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JULY 2018

CELEBRATING

35 YEARS SMWS IN SCOTLAND


CELLARMASTER'S NOTE Dear Members, If there’s one obvious difference between the genders, it’s how we deal with and communicate with our friends. I’m leaning on stereotypes here, but women seem to be far more diligent and organised when it comes to keeping in touch regularly with their social circle. Men, on the other hand, can unwittingly let months, even years go by without saying hello to or catching up with their friends. Even good friends! Of course the other weird thing about blokes is that, when we do eventually catch up with each other, the conversation and banter seems to kick off as though we’d only spoken yesterday, rather than the 18 month radio silence that we somehow allowed to occur! I was reminded of this quirk in my relationships recently when I received an email from an old friend I’ve known since primary school. We’d gone through primary school, high school, and even university together before the realities and peculiarities of adult life pulled us into our separate and individual orbits that only cross paths every couple of years. The email did not contain good news: My friend had just been diagnosed with cancer and was about to embark on the fight of his life. We spoke over the phone shortly afterwards and he shared that, upon being informed of his diagnosis, he went home and cracked his best bottle of whisky that he’d been saving for a “special occasion”.

And that’s another quirk of human behaviour. Why is it that we obtain for ourselves something good – that is, a special bottle of whisky (or wine, or whatever) – and then hide it away in a cupboard, waiting for that special occasion that may never come, or that we may not live to see? My wife and I have a special dinner set we bought when we got married that is infamously referred to as “the good china”. It’s so good and special that it hasn’t seen the light of day in 22 years! I often wonder which dignitary or member of the royal family would have to dine with us for us to break out the good china?? Similarly, I’m sure many members have a special bottle that

they’re saving for some unspecified, vague special occasion, or simply for when the time is “right”.

My friend’s illness taught him that the “right time” is now. It’s always now. Whisky was made for drinking and sharing, not for sitting on a shelf, or to be forgotten at the back of a cupboard. I receive at least one, usually two emails every month from people around Australia who tell me their father or grandfather just died, and when the family went through his house and possessions, they discovered an unopened bottle of whisky hidden at the back of cupboards. (I’m then subsequently asked whether the bottle is safe to drink; or whether it’s valuable and might be worth something at auction? They’re usually disappointed to learn that 1980’s bottlings of Black Douglas aren’t in high demand on the collectors’ market, although the odd old and rare single malt does occasionally turn up!)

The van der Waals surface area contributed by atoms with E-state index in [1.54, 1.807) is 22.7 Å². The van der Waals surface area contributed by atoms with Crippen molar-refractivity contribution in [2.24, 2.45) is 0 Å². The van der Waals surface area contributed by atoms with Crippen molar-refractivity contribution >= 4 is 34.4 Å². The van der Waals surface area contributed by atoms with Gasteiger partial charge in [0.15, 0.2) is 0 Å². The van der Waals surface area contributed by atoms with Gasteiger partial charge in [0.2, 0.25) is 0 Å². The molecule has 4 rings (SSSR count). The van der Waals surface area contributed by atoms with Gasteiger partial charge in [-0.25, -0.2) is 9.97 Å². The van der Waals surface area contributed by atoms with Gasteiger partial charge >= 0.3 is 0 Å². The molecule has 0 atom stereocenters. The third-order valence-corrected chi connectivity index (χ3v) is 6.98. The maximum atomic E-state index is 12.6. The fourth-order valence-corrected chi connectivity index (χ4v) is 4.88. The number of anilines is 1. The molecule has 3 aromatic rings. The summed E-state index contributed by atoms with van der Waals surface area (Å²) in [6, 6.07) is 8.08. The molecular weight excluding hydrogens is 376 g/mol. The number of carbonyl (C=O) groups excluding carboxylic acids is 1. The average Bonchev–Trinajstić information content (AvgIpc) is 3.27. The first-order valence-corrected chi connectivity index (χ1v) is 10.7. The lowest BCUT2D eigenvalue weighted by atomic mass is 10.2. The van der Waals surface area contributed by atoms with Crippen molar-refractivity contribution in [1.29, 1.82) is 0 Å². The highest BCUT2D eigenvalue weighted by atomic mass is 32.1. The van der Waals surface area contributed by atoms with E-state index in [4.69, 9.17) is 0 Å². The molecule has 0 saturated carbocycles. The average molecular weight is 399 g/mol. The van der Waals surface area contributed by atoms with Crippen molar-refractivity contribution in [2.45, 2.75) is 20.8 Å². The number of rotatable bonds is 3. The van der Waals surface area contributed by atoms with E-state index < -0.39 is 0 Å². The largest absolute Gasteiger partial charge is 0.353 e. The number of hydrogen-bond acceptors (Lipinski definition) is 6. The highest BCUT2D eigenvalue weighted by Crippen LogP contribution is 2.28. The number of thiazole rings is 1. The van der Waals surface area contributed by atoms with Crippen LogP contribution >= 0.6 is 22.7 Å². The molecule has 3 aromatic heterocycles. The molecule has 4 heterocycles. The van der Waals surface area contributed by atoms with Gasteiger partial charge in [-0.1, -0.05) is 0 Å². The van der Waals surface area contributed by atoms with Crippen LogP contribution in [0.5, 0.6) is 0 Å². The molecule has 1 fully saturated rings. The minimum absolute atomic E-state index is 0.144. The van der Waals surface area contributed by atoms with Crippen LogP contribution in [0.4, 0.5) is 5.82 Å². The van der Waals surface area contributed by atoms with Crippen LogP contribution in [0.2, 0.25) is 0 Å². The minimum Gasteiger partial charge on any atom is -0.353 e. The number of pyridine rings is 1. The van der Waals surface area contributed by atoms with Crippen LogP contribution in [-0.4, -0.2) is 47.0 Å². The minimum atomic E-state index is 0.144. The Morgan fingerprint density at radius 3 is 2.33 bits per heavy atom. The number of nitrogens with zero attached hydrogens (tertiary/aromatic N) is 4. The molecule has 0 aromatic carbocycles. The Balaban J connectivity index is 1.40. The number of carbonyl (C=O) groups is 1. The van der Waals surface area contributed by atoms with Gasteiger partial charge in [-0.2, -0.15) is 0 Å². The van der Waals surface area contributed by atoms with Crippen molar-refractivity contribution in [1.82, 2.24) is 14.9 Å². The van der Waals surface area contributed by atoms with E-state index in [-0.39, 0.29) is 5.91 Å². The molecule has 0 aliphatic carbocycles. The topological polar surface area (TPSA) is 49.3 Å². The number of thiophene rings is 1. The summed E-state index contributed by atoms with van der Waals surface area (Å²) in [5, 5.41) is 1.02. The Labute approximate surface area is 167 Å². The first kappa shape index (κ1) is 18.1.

So, whilst my column this month has a slight melancholy tinge, its message is to remind you that life is short and we should grasp each opportunity. The most valuable and enjoyable experience you’ll get out of that rare and expensive bottle of whisky you’ve hoarded for years is when you invite your best friends around and crack it open with them.

Director, Cellarmaster & NSW Manager


AMBASSADOR’S ADDRESS It’s Winter. It’s proper whisky drinking weather (finally!) and I’ve never been happier about it. If you dig a bit deeper into Outturn this month, you’ll notice some perfect winter selections, a special sherry butt to celebrate 35 years of the SMWS, and a bumper back page of events coming up.

A huge part of the Society for me over the years as both a Member and Ambassador has been our events. Experiencing the truly remarkably exciting events that our wonderful State Managers put on, and at the same time having the pleasure of organising Society gatherings for you myself.

Plus, it wouldn’t be an Ambassador’s Address if I didn’t mention one last time that the Champs are back for 2018 and you don’t need to be a ‘whisky geek’ to enter - just have a sense of fun and throw your hat in the ring to win.

Win? Yes, we also announced that first prize is a trip for two to Edinburgh, Scotland, to The Vaults in Leith to have a tasting like no other. The rest can be found on the website: www.amwtc-smws.com. What I will reiterate however is that: (a) someone WILL win, and that could be you, (b) there IS a limit to tickets, so your odds @smws_matt

are very good, and (c) there’s a lot going on that night and it’s all included in the ticket. Oh, and please note we’ve had a change of venue from the Powerhouse Museum back to our traditional Champs home of the Australian Museum. The competition will be on the top floor in William 1, and the after-party will be in ‘Wild Planet’. See you there!

This month we also look back at 35 years of innovation in the Scotch Malt Whisky Society. A whisky club that has consistently been at the forefront of surprising, delighting, educating, and imbibing with its Members. A club that from day one has been breaking the rules, innovating, creating, and even occasionally stirring up some controversy through our releases. There was uproar when the Society bottled single cask, cask strength whisky from Japan, Ireland, America, India. There was disbelief when the Society first bottled single cask Rum. Even just earlier this year when the Society released a blended malt, Exotic Cargo, which has since gone onto win some very significant awards. What I’m getting at is, while some things stay the same, many things will change. Innovation is at the core of the Society and we’ll continue to innovate, surprise, educate, and taste incredible flavours. Slainté,